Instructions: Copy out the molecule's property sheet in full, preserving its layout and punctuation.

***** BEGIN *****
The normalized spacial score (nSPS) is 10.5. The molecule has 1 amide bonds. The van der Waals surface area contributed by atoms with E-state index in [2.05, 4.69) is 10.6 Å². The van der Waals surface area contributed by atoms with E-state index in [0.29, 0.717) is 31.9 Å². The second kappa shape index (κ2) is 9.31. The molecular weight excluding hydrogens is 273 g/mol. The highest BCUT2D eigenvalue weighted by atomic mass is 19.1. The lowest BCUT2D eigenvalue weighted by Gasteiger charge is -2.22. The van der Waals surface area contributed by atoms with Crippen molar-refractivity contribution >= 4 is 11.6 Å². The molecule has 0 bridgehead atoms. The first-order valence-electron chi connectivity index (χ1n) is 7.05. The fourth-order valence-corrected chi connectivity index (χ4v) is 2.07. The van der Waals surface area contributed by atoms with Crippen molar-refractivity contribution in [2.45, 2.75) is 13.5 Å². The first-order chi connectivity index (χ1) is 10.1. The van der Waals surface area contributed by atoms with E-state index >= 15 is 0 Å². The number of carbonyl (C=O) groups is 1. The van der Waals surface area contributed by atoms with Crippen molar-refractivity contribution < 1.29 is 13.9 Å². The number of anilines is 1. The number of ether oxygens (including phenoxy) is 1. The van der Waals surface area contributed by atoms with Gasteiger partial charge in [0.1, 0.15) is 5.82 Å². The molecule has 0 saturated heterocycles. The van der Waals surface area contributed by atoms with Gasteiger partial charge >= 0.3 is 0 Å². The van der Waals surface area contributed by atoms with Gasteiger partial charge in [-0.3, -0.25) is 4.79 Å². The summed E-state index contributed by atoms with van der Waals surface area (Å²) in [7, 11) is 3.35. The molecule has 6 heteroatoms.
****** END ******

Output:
The normalized spacial score (nSPS) is 10.5. The molecule has 1 amide bonds. The van der Waals surface area contributed by atoms with E-state index in [2.05, 4.69) is 10.6 Å². The van der Waals surface area contributed by atoms with E-state index in [0.29, 0.717) is 31.9 Å². The second kappa shape index (κ2) is 9.31. The molecular weight excluding hydrogens is 273 g/mol. The highest BCUT2D eigenvalue weighted by atomic mass is 19.1. The lowest BCUT2D eigenvalue weighted by Gasteiger charge is -2.22. The van der Waals surface area contributed by atoms with Crippen molar-refractivity contribution >= 4 is 11.6 Å². The molecule has 0 bridgehead atoms. The first-order valence-electron chi connectivity index (χ1n) is 7.05. The fourth-order valence-corrected chi connectivity index (χ4v) is 2.07. The van der Waals surface area contributed by atoms with Crippen molar-refractivity contribution in [2.45, 2.75) is 13.5 Å². The first-order chi connectivity index (χ1) is 10.1. The van der Waals surface area contributed by atoms with E-state index >= 15 is 0 Å². The number of carbonyl (C=O) groups is 1. The van der Waals surface area contributed by atoms with Crippen molar-refractivity contribution < 1.29 is 13.9 Å². The number of anilines is 1. The number of ether oxygens (including phenoxy) is 1. The van der Waals surface area contributed by atoms with Gasteiger partial charge in [0.1, 0.15) is 5.82 Å². The molecule has 0 saturated heterocycles. The van der Waals surface area contributed by atoms with Gasteiger partial charge >= 0.3 is 0 Å². The van der Waals surface area contributed by atoms with Gasteiger partial charge in [-0.3, -0.25) is 4.79 Å². The summed E-state index contributed by atoms with van der Waals surface area (Å²) in [7, 11) is 3.35. The molecule has 6 heteroatoms.